More and more Christians are leaving the Middle East. This Exodus is affecting not only Syria and Iraq, but also Lebanon. In the quite recent past this country was the only country of the Middle East with a Christian majority in the population, but now Christians are an ever shrinking minority. Already back in the civil war, from 1975 to 1990, some 700,000 Christians left the country, and the exodus continues today. Christians now represent just 34% of the total population, and indeed among young people under 25, only a quarter.
The mass exodus of Christians from the Middle East is frequently described as a „tsunami“. In August 2015 Patriarch Gregorios III, who was then still head of the Melkite Catholic Church, wrote an open letter to young people in which he said, „The general wave of emigration among young people, especially in Syria, but also in Lebanon and Iraq, breaks my heart, wounds me deeply and feels like a death blow to me. What future can the Church have in the face of such a tsunami of emigration? What will become of our homeland? What will happen to our parishes and Church facilities?“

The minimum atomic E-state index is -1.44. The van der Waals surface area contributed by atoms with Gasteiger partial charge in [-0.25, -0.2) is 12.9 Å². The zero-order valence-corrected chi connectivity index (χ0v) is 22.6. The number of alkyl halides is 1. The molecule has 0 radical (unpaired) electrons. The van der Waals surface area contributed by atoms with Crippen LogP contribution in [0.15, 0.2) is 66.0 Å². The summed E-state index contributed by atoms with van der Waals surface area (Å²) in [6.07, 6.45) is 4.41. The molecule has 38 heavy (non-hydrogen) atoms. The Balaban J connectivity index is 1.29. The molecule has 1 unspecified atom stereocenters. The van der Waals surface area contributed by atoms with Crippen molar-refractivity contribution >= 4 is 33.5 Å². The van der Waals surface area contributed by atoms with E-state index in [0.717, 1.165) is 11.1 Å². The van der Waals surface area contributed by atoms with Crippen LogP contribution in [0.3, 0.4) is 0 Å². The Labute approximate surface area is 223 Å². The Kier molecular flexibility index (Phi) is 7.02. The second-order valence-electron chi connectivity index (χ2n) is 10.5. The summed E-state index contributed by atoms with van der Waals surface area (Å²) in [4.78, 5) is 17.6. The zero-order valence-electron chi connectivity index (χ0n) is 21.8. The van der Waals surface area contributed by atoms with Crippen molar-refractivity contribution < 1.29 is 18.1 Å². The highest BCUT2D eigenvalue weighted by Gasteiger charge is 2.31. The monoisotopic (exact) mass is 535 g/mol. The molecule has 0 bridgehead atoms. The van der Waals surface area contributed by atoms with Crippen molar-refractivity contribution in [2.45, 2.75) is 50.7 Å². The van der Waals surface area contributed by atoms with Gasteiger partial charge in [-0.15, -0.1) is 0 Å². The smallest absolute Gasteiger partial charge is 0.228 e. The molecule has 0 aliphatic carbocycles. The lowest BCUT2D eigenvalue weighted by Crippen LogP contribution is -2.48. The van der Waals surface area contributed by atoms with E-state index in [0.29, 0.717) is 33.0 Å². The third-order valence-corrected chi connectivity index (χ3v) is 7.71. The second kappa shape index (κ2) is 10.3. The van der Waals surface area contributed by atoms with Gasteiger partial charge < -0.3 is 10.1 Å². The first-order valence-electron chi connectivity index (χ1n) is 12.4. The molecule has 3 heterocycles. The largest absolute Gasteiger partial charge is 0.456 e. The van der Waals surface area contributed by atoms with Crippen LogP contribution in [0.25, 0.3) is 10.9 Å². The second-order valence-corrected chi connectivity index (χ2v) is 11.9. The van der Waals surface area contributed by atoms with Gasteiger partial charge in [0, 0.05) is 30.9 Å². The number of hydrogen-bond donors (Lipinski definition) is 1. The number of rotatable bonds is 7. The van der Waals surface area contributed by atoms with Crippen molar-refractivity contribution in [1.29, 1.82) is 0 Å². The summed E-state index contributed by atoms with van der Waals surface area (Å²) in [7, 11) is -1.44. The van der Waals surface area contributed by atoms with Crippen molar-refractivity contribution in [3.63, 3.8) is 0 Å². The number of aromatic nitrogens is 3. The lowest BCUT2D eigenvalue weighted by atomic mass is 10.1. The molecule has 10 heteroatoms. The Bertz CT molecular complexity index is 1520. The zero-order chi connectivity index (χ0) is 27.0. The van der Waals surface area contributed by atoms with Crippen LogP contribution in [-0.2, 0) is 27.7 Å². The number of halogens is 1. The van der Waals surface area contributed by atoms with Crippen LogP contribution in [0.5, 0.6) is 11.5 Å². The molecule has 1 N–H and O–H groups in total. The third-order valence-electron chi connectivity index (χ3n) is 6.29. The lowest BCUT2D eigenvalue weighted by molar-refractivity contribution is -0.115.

In response to this crisis, in the 40 parishes belonging to the archdiocese of Zaleh, the Melkite Catholic Church is pursuing an intensive youth apostolate. For it is clear that the more firmly young people are rooted in their faith and in the life of the Church, the less likely they are to abandon their homeland. Weekly meetings and larger monthly events are helping these young people to grow in their faith, and every young person joining the groups is given a copy of the Holy Scriptures by the priests in charge. We have promised 25,000 Euros to cover the cost of an additional 5,000 Bibles.